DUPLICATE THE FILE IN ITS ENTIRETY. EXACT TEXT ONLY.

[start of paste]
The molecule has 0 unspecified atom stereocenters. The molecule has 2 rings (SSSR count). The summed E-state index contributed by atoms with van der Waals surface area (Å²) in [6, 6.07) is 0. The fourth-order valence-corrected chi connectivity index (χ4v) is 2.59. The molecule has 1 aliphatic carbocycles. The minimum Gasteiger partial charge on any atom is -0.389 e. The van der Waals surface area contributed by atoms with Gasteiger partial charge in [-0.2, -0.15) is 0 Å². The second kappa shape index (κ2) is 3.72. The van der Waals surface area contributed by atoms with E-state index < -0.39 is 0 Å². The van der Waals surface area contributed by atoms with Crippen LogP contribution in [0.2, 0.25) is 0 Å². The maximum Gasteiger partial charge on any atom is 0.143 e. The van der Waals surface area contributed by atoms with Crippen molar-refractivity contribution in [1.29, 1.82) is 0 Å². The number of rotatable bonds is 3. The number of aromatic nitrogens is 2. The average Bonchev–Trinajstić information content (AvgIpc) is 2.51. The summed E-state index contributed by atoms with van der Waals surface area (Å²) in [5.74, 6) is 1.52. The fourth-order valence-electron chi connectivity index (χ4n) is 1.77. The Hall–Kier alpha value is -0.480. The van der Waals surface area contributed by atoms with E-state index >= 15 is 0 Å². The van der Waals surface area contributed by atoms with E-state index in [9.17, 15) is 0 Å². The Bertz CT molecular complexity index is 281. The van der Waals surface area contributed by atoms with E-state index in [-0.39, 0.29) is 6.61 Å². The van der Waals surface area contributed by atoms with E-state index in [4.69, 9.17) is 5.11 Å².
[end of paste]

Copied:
The molecule has 0 unspecified atom stereocenters. The molecule has 2 rings (SSSR count). The summed E-state index contributed by atoms with van der Waals surface area (Å²) in [6, 6.07) is 0. The fourth-order valence-corrected chi connectivity index (χ4v) is 2.59. The molecule has 1 aliphatic carbocycles. The minimum Gasteiger partial charge on any atom is -0.389 e. The van der Waals surface area contributed by atoms with Gasteiger partial charge in [-0.2, -0.15) is 0 Å². The second kappa shape index (κ2) is 3.72. The van der Waals surface area contributed by atoms with E-state index < -0.39 is 0 Å². The van der Waals surface area contributed by atoms with Crippen LogP contribution in [0.2, 0.25) is 0 Å². The maximum Gasteiger partial charge on any atom is 0.143 e. The van der Waals surface area contributed by atoms with Crippen molar-refractivity contribution in [1.29, 1.82) is 0 Å². The number of rotatable bonds is 3. The number of aromatic nitrogens is 2. The average Bonchev–Trinajstić information content (AvgIpc) is 2.51. The summed E-state index contributed by atoms with van der Waals surface area (Å²) in [5.74, 6) is 1.52. The fourth-order valence-electron chi connectivity index (χ4n) is 1.77. The Hall–Kier alpha value is -0.480. The van der Waals surface area contributed by atoms with E-state index >= 15 is 0 Å². The van der Waals surface area contributed by atoms with E-state index in [9.17, 15) is 0 Å². The Bertz CT molecular complexity index is 281. The van der Waals surface area contributed by atoms with E-state index in [-0.39, 0.29) is 6.61 Å². The van der Waals surface area contributed by atoms with E-state index in [4.69, 9.17) is 5.11 Å².